In addition to neurocognitive impairments associated with CCFS, impairments of autonomic function include decreased parasympathetic activity and increased relative sympathetic activity (Tomoda et al., 2007). These symptoms also occur in adults with CFS (Wyller et al., 2007; Burton et al., 2010). Sympathoexcitatory subcortical threat circuits are normally under the inhibitory control of the prefrontal cortex (Amat et al., 2005; Thayer, 2006; Thayer and Sternberg, 2006). Previous studies showed the decreased regional cerebral blood flow of the frontal, temporal, and occipital cortices in CCFS patients using N-isopropyl-p-[123I]iodoamphetamine single photon emission computed tomography and xenon-computed tomography (Tomoda et al., 1995, 2000). A neurochemical investigation of the choline concentration of the frontal white matter in patients with CCFS demonstrated an increase, as measured by magnetic resonance spectroscopy (Tomoda et al., 2000). These findings indicate abnormal cerebral blood flow, cholinergic function, and autonomic function in patients with CCFS. However, the associations among decreases in attention control and these physiological and chemical functions of the brain are still unclear, and thus, further neuroimaging study is necessary for elucidating the neural and molecular mechanisms of cognitive impairments in CCFS.
In adult CFS patients, evidence such as lowered cerebral activity in the prefrontal cortex during fatigue-inducing tasks (Caseras et al., 2008) and a bilateral reduction of gray-matter volume in the prefrontal cortices (Okada et al., 2004; de Lange et al., 2008) suggest that individuals with CFS may exhibit anatomical and functional alterations in the prefrontal cortex. In childhood and adolescence, excessive stress, such as that due to verbal and sexual abuse, is associated with alterations of the brain structure (Tomoda et al., 2009, 2011). The influence of chronic fatigue on the brains of children and adolescents including CCFS patients remains unclear. Further prospective neuroimaging studies are necessary to identify the vulnerability of the lateral prefrontal cortices and other brain regions and interactions between attention control and brain structures in CCFS.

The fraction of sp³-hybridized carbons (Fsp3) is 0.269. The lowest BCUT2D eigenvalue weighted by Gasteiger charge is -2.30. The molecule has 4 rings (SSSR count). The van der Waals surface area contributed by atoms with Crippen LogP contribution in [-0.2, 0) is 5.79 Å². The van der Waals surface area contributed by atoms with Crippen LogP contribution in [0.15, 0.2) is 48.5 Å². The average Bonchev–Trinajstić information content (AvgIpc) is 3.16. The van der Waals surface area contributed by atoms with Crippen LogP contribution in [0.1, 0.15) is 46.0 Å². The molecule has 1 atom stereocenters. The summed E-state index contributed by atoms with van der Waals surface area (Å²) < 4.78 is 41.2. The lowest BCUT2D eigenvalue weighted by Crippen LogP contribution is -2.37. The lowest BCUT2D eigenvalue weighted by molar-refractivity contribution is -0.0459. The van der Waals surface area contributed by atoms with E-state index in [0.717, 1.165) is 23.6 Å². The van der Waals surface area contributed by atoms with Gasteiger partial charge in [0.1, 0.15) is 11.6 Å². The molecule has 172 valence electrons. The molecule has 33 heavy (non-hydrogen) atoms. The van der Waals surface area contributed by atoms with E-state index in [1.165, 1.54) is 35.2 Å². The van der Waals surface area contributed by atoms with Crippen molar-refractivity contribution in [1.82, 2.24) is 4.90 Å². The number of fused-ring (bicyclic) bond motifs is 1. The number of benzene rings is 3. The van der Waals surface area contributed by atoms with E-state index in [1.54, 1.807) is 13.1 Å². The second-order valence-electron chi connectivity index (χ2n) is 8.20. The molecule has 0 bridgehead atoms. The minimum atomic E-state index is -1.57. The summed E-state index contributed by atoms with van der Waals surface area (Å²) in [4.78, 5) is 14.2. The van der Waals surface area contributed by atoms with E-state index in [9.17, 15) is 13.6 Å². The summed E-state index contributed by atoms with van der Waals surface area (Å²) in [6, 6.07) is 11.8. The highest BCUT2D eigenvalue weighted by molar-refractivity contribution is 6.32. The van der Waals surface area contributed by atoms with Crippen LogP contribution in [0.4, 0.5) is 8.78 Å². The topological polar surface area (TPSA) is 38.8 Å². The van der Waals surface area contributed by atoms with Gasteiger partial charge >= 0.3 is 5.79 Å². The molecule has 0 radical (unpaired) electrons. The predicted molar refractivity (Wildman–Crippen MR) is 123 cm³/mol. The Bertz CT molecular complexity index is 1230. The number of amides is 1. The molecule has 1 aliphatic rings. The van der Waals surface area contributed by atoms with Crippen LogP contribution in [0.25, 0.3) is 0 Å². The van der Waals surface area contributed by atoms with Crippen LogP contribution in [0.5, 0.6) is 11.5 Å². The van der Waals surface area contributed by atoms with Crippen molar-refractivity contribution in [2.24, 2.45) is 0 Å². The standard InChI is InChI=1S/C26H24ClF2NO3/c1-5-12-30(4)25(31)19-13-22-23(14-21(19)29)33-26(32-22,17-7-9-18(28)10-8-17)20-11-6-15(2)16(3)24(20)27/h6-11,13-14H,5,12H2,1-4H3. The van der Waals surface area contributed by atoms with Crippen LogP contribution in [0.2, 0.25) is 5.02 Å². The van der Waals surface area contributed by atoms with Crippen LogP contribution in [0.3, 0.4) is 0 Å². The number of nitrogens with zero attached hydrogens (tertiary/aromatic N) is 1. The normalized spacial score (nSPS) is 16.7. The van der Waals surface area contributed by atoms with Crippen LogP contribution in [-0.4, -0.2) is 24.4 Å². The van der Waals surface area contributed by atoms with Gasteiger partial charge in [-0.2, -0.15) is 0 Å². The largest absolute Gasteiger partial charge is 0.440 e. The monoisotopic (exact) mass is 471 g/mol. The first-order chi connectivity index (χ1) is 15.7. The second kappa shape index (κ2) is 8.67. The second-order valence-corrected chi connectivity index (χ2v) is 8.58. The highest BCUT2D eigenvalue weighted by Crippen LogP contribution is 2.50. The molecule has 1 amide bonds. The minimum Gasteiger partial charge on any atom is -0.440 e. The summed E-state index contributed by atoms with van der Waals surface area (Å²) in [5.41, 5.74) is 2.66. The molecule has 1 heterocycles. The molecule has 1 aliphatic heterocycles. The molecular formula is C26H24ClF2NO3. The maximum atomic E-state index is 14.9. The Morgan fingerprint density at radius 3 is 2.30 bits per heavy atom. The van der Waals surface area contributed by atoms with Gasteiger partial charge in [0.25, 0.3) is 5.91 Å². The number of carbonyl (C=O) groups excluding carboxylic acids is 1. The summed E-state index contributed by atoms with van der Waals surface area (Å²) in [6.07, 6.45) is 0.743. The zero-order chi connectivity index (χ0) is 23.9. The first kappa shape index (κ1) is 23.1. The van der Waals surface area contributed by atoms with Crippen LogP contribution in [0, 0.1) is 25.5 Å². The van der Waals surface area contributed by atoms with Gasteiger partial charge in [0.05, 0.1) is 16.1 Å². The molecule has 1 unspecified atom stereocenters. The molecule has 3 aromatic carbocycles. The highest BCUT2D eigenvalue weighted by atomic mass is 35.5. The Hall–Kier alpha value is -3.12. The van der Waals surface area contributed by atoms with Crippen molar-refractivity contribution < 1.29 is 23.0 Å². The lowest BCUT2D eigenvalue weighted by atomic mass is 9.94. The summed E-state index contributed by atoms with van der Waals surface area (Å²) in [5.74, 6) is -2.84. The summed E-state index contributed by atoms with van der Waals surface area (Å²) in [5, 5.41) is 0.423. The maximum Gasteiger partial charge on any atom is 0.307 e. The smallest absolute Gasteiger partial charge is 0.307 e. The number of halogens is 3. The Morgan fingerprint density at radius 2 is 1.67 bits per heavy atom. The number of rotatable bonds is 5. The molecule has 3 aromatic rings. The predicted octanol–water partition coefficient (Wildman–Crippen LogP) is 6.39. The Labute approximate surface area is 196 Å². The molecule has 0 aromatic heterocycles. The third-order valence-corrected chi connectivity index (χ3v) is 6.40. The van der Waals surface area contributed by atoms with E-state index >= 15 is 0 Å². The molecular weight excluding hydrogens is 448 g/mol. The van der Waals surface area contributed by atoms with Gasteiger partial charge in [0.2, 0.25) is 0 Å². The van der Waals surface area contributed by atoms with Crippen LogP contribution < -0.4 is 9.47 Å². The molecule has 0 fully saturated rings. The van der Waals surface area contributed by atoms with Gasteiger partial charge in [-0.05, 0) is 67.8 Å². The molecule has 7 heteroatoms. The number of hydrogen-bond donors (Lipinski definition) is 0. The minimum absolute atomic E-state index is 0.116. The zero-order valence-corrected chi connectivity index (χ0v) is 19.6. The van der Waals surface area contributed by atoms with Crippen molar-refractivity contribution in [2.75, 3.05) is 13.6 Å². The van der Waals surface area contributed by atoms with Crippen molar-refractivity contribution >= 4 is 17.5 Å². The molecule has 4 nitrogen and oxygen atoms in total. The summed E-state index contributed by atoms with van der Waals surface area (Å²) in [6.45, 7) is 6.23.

Monitoring of cognitive function in fatigued students and CCFS patients using the mATMT and KPT is useful for the evaluation of attention control. In addition, the evaluation of attention control might aid in the development of therapeutic strategies such as the CBT and medications for treating CCFS (Kawatani et al., 2011). Our recent work found that poor performance on divided attention tasks using the KPT in junior high school students also relates to poor lifestyle choices (skipping breakfast, spending too much time watching television) and family conditions (little time spent with family and little praise from family members) (Mizuno et al., 2012b). These results suggest that further studies should investigate the effects of not only CBT and medications, but also interventions of lifestyle and family condition in CCFS patients.
Conflict of Interest Statement